Center Offers Mediation Training

Hilo’s Ku`ikahi Mediation Center still has room for more enrollees in its next Basic Mediation Training, which will take place over two weekends, September 12-13 and 19-20, at the Aging and Disability Resource Center, 1225 Kinoole St., Hilo. The 30-hour training session, which runs from 9 a.m. to 5 p.m. on Saturdays and 9 a.m. to 4 p.m. on Sundays, “offers instruction in the process of mediation and how to apply advanced communication skills–such as active listening, summarizing and reframing, and using open-ended questions–in order to help people resolve their differences.” Participants learn how to use mediation techniques to manage and resolve conflict, communicate more effectively, become more effective negotiators and problem solvers, and contribute to conflict resolution in their homes, business places and communities.
“People in conflict often focus on each other as the problem, going head to head. Mediation helps people focus on the issues, not on each other, so they can see that they have a joint problem to solve,” noted an e-mail flyer on the training. “Whether you want to improve your peacemaking and communication skills or want to become a mediator, this training gives you the tools you need to start resolving conflict in a peaceful and lasting way.
No particular background or personality is needed–all are welcome!”
The course will be taught by Diane Petropulos & Catherine Lampton. Cost, including training materials, is $295 but partial scholarships are available; to get an application form, e-mail gail@hawaiimediation.org. For more information, call (808) 935-7844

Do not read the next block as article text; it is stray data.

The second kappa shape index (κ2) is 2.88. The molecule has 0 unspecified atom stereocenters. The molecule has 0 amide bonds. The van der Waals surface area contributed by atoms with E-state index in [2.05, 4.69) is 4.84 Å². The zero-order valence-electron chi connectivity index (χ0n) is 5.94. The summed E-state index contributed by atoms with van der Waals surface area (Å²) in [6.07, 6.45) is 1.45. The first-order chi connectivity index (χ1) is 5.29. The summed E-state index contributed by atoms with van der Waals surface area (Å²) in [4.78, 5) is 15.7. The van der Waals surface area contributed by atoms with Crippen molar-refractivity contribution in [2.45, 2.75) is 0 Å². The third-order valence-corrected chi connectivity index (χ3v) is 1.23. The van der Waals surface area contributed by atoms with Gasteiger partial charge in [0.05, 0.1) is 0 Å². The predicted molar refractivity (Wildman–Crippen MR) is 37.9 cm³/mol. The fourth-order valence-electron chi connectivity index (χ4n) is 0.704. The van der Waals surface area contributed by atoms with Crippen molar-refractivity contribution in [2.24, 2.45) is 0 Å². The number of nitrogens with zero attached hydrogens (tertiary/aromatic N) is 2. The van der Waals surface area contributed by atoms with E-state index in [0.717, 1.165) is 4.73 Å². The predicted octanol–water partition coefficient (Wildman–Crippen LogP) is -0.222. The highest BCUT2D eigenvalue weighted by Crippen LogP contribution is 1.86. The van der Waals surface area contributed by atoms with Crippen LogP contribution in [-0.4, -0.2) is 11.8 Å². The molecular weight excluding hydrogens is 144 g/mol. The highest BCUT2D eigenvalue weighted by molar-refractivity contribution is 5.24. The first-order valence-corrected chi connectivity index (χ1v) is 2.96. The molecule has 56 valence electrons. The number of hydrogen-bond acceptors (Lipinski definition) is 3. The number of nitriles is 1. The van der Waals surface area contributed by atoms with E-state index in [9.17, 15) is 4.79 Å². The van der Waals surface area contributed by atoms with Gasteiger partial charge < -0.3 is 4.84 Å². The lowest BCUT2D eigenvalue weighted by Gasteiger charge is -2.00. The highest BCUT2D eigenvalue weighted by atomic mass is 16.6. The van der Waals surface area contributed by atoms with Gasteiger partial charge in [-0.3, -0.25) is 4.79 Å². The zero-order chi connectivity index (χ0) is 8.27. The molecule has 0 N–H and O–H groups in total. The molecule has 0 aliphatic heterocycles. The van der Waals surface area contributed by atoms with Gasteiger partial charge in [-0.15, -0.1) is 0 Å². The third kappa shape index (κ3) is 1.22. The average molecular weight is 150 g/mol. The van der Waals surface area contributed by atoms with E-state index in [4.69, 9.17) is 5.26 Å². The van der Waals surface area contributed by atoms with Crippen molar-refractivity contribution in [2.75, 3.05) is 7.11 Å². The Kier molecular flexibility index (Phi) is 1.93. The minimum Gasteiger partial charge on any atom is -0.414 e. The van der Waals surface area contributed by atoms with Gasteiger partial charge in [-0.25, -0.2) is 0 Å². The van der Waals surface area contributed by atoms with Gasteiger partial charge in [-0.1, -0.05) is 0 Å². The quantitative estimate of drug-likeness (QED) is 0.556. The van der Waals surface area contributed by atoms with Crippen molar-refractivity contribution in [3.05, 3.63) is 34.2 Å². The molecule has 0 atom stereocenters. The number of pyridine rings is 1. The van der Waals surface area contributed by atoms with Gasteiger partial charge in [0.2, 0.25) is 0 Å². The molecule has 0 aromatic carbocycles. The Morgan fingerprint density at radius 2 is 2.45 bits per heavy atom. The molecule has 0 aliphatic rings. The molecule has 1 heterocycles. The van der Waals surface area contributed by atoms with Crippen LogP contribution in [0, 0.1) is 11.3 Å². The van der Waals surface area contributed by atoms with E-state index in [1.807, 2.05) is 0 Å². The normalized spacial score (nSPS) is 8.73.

ext. 9.

Kawaihae Harbor Community Meeting

Representative Cindy Evans will be holding a meeting regarding South Kawaihae Recreational Harbor and North Kawaihae Recreational Harbor on Saturday September 19 from 1:00 p.m. – 3:00 p.m. at the Kawaihae Canoe Club. 

 Officials from the Department of Land and Natural Resources Boating Division will give an overview of the South Kawaihae Harbor and future plans for the North Kawaihae Harbor. Community input is encouraged and there will be a Q & A to follow.

 Some of the items that will be discussed are: damages from flooding, anything outstanding with the US Corps of Engineers, the boat ramp for South Boat Harbor, security measures, possibility of mooring buoys at South Boat Harbor, update on road, waterline, and master plan for South Kawaihae Harbor, breakwater at North Kawaihae harbor, needs for North Kawaihae Harbor, and storm water runoff at North Kawaihae Harbor

 Working with her Hawaii Island colleagues,  Evans shepherded a $400,000 appropriation this past legislative session for North Kawaihae Boat Harbor.

 “This meeting is an opportunity to identify what improvements are needed to make the harbor safe and more functional for the enjoyment of all who enjoy the ocean.  And I strongly encourage the public to come to the meeting to provide their thoughts on issues and priorities they feel are important for the harbor,” said Evans.

 Evans serves as House Majority Floor Leader and represents House District 7 (North Kona, South Kohala, and North Kohala).

Ching Foundation Sponsors “Inspired in Hawaii” Contest for Students

The Clarence T. C. Ching Foundation has announced its
Sixth Annual “Inspired in Hawaii” Essay, Poster and Video Contest
The contest encourages Hawaii’s students to “dream big and make Hawaii a better place.” This year’s contest, which is open to students in Kindergarten through Grade 12 who are current residents of the state of
Hawaii,  offers $10,000 in cash awards for winning students and their teachers.

Poster and Essay Division Awards:
First Place: $125 student, $50 teacher
Second Place: $100 student, $50 teacher
Third Place: $50 student, $50 teacher
Video Division Awards*:
First Place: $300 team, $100 teacher
Second Place: $250 team, $100 teacher
Third Place $200 team, $100 teacher
Fourth Place $150 team, $100 teacher
Fifth Place: $100 team, $100 teacher

Students may enter only one division.
Essay Division: Grades 6-12, individual
Poster Division: Grades K-12, individual
Video Division: Grades 7-12, individual or team entries